That was the first Adhitthana meditation sitting I was able to sustain and focus quite attentively after all these deviations since day 4.
Keeping attention for longer periods at the areas of intense pain accompanied by conscious deeper breaths (cheating I suppose) proved itself to be an effective way in reducing pain. This was profound. After 8-9 days of intense work you arrive at something relatively tangible – melting pain. Anicca. Panna. The power of Vipassana. It works, it works goddammit! Few minutes later I accept new reality – I am able to have semi control of pain now. Return of equanimity and further work.
Final Results of Technique
Somehow my internal image of success at Vipassana is tied to ability to not change position at Adhitthana. Funny. In reality, on the last day I have tried only once to move my attention in a free flow through my interior, even though I still had some blind body spots. Nevertheless I have managed to dilute pain without occasional conscious breaths, it just dissipated and I felt substantial increase of subtle little sensations on my chest, arms and most of legs.
Last (third) question to teacher
Sometimes in meditation sessions, out of pure void some past memories would visit my consciousness. Some of them were events where I have wronged someone or held hidden grudge. My curiosity grew and finally I had to make it clear. I asked my last question:
Teaching tells, if we keep observing sensations and remain equanimous old sankharas (cravings and aversions) would come to surface. Do these old sankharas come as conscious memories or do we work with them in subconscious level, meaning we never know what we are dealing with and only are able to see the result of “enlightenment”?
In short, the latter was true. Sankharas never show up in conscious form. They are too subtle for that, so your best bet is to continuously grind the technique until you are a set of ever-changing vibrations.
Goenka’s recording explained, that being with your self for all these days and returning to outside world is somewhat shocking to some. To soften the transition and reintroduction to society on day 10, after the lunch, Noble silence ends and “noble chatter” starts. Sexes segregation ended temporarily at the dining area. A lot of posters, books about Vipassana organization appeared. But the most exciting part was sharing the experiences. Although majority of men were 25-35, with extreme background diversity, all the people had a common pursuit to find harmony within them and better know themselves.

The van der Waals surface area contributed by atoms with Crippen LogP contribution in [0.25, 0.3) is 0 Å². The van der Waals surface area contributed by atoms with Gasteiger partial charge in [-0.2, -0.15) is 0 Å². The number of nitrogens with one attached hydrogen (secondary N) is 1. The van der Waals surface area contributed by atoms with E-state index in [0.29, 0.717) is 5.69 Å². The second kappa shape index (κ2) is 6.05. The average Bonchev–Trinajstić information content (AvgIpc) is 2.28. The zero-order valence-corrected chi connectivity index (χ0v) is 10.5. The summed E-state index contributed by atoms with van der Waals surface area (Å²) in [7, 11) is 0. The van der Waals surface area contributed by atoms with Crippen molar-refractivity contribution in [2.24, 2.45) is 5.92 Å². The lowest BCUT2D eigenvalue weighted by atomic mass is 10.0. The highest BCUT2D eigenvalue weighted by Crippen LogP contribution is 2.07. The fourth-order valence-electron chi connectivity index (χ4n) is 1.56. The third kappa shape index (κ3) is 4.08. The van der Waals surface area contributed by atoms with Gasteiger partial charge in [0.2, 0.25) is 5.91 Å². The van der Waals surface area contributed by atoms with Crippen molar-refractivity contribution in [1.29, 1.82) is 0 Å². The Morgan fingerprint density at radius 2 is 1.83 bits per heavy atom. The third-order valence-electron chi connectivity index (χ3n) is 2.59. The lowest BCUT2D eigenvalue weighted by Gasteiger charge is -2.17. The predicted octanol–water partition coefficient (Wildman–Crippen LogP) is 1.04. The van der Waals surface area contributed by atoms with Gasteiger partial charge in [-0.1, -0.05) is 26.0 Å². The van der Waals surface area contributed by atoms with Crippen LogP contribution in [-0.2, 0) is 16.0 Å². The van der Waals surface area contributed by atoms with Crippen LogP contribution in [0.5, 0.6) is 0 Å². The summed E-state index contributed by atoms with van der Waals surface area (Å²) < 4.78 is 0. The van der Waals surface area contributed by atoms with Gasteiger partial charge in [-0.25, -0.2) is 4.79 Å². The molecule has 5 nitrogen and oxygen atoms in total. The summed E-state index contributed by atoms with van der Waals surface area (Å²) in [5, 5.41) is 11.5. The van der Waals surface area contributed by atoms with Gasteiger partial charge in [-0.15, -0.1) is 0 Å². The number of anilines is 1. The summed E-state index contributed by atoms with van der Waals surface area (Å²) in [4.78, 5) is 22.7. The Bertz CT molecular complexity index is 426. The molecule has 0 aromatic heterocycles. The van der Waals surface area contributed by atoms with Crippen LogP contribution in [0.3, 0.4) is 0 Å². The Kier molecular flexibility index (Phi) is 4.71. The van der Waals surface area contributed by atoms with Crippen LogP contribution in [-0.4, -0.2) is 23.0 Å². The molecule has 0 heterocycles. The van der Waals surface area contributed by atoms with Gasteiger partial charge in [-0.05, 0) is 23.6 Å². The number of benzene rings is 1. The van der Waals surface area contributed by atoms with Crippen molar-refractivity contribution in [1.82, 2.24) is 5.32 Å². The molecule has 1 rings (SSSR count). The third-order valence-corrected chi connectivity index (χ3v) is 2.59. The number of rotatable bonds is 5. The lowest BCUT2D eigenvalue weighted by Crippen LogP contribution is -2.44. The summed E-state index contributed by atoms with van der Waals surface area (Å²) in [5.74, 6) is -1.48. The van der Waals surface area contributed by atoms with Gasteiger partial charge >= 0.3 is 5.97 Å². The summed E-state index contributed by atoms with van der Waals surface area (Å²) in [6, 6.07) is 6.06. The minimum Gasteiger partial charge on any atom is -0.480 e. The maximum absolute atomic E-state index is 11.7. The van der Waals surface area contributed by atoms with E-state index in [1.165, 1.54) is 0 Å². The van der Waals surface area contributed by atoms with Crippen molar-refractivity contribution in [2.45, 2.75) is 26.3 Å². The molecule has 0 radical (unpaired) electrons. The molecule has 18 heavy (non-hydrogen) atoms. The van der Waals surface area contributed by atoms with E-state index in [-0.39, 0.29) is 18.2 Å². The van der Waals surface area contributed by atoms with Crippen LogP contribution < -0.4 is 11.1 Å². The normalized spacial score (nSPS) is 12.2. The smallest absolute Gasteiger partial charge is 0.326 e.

Stories varied a lot. The common ground was an evident physic of the sitting. Some people were going through their second, third … Vipassana course. They all shared the same message: work done here multiple times yields multiple results.
A few had different expectations, but proceeded till the end while I assume around 10% of participants ended the course prematurely.
Another common characteristic I would attribute to students of Vipassana is depth. I felt refreshed talking on psychology, dreams, self-discovery and development. Finally, it was really fun to shake a hand and to know a name of my last roommate that all these days was just a “shadow”.
On the afternoon of day 10 we have learnt Metta Meditation. That is the ending part of Adhitthana. Basically it is an energetic message to the whole world encrypted with compassion, happiness. In short:
May all human being be happy
Only once during the following sessions I was able to honestly send these wishes.
Solving Life at Vipassana
I had time. My mind also created time when it actually had other things to attend to. Memories of different sorts came. I thought I had solved most of the haunting issues (or traumas you might call it), but Vipassana surfaced quite a few situations I could not let go till then.